The two entities have worked to edit and revise the proposals in recent weeks. The proposals are expected to continue to the Secretary of State’s Office, which will invite public feedback. Completion of this process does not require legislative approval and can begin at any time of the year. This allows state agencies the ability to adjust the rules and regulations when needed and gives a voice to Kansans. We are hopeful the Attorney General’s Office and Secretary of State’s Office will move these regulation changes through the process swiftly so that child care providers can benefit. 

The legislative session began with the Governor’s exciting budget proposal for $56.4 million in the budget to use toward child care and early learning programs, as well as establishing the Office of Early Childhood. Last month, the Early Childhood Transition Task Force reported its recommendations for forming a unified entity focused on a child’s earliest years. You can read our summary of the Task Force’s recommendations here.

Welfare Reform Committee's Current Focus: Homelessness

This week, the House Committee on Welfare Reform heard a review of the 2023 Special Committee on Homelessness, which met in November and gave very little time to data-informed presentations from organizations who know Kansas housing context best. The Special Committee made no recommendations, but focused disproportionately on “law and order,” rather than potential evidence-based solutions. 

In the House Welfare Reform Committee’s focus on homelessness, two presenters were invited to give information about how their states (California and Texas) have implemented policy solutions. Sadly, the California presenter mischaracterized housing-centered approaches and perpetuated stereotypes about those experiencing homelessness and services providers. In contrast, the Texas-based provider emphasized that treatment and services without housing will not solve homelessness. Rather, he said a prevention-based approach, including affordable housing and Medicaid expansion, is more effective and described how one-size-fits-all solutions are not useful to tackling homelessness.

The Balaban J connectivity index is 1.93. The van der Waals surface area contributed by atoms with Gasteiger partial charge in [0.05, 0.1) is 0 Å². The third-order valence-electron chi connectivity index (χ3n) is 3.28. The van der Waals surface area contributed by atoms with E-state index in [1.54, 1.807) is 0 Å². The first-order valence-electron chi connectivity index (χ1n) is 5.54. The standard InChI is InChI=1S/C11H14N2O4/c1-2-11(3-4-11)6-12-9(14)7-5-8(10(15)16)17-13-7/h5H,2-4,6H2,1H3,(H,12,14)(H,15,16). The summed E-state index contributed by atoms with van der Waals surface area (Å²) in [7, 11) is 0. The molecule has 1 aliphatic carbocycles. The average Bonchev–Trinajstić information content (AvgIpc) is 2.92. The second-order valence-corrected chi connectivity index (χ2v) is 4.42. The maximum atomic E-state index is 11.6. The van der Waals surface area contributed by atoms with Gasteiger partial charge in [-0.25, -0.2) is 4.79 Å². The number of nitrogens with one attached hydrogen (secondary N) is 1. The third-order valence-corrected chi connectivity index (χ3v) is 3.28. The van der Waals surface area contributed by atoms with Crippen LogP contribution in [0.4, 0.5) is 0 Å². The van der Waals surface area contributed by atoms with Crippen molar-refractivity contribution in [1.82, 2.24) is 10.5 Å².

Unfortunately, we expect the Committee to maintain its ineffective focus on criminalizing homelessness in any future discussions and legislation.

The Committee also discussed legislation this week that would reorganize the statute determining eligibility requirements for family support programs. We will be watching for this bill closely because of the potential that lawmakers could negatively amend the programs after a bill hearing. If this were to occur, advocates wouldn’t have the opportunity to provide input on any further restrictions added by this committee until it reached the other chamber.

What to Expect in Week 3

As committee hearings take off, KAC will weigh in on a few bills:

  • On Wednesday in the House Committee on Child Welfare and Foster Care, KAC will submit testify in favor of HB 2536, the SOUL Family permanency option. This bill would help children who age out of foster care maintain legal relationships with the trusted and supportive adults in their lives. Listen to the Kansas Reflector’s podcast episode to learn more about the SOUL Family project.

  • On Thursday in the Senate Committee on Assessment and Taxation, KAC will submit testimony in favor of SB 264, a bill that would double the Child and Dependent Care Tax Credit amount.

We’re also watching the House Committee on Welfare Reform’s joint meeting with the House Committee on Commerce, Labor and Economic Development for a briefing on “Welfare, Fraud and the Workforce” on Tuesday. The presenter comes from the Foundation for Government Accountability, a Florida-based think tank that backs weakening family support programs like SNAP, TANF, and Medicaid, and we expect there to be many misconceptions about “welfare fraud” and the individuals who use these programs.

If you’re in Topeka on Thursday, January 25, you can join the Immunize Kansas Coalition for its all-day Advocacy Day in the Capitol! Sign up here if you’re interested.